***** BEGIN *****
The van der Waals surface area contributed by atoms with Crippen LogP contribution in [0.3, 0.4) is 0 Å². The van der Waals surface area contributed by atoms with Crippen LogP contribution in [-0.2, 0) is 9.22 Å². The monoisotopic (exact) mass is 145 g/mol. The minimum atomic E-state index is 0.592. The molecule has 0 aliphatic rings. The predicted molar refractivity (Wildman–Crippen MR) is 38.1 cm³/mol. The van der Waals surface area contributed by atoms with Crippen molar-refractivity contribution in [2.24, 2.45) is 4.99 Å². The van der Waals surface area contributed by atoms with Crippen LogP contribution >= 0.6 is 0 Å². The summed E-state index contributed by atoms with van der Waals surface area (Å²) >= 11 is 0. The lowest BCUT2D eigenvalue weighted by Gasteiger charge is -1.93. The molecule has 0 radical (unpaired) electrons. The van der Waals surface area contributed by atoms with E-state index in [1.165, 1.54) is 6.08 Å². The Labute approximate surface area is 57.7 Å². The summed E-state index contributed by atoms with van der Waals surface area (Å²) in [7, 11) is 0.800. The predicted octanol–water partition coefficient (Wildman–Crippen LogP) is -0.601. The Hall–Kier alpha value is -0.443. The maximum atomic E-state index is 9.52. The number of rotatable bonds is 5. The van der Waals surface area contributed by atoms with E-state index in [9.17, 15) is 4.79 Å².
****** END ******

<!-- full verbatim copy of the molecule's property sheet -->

The van der Waals surface area contributed by atoms with Crippen LogP contribution in [0.3, 0.4) is 0 Å². The van der Waals surface area contributed by atoms with Crippen LogP contribution in [-0.2, 0) is 9.22 Å². The monoisotopic (exact) mass is 145 g/mol. The minimum atomic E-state index is 0.592. The molecule has 0 aliphatic rings. The predicted molar refractivity (Wildman–Crippen MR) is 38.1 cm³/mol. The van der Waals surface area contributed by atoms with Crippen molar-refractivity contribution in [2.24, 2.45) is 4.99 Å². The van der Waals surface area contributed by atoms with Crippen LogP contribution >= 0.6 is 0 Å². The summed E-state index contributed by atoms with van der Waals surface area (Å²) >= 11 is 0. The lowest BCUT2D eigenvalue weighted by Gasteiger charge is -1.93. The molecule has 0 radical (unpaired) electrons. The van der Waals surface area contributed by atoms with E-state index in [1.165, 1.54) is 6.08 Å². The Labute approximate surface area is 57.7 Å². The summed E-state index contributed by atoms with van der Waals surface area (Å²) in [7, 11) is 0.800. The predicted octanol–water partition coefficient (Wildman–Crippen LogP) is -0.601. The Hall–Kier alpha value is -0.443. The maximum atomic E-state index is 9.52. The number of rotatable bonds is 5. The van der Waals surface area contributed by atoms with E-state index in [9.17, 15) is 4.79 Å².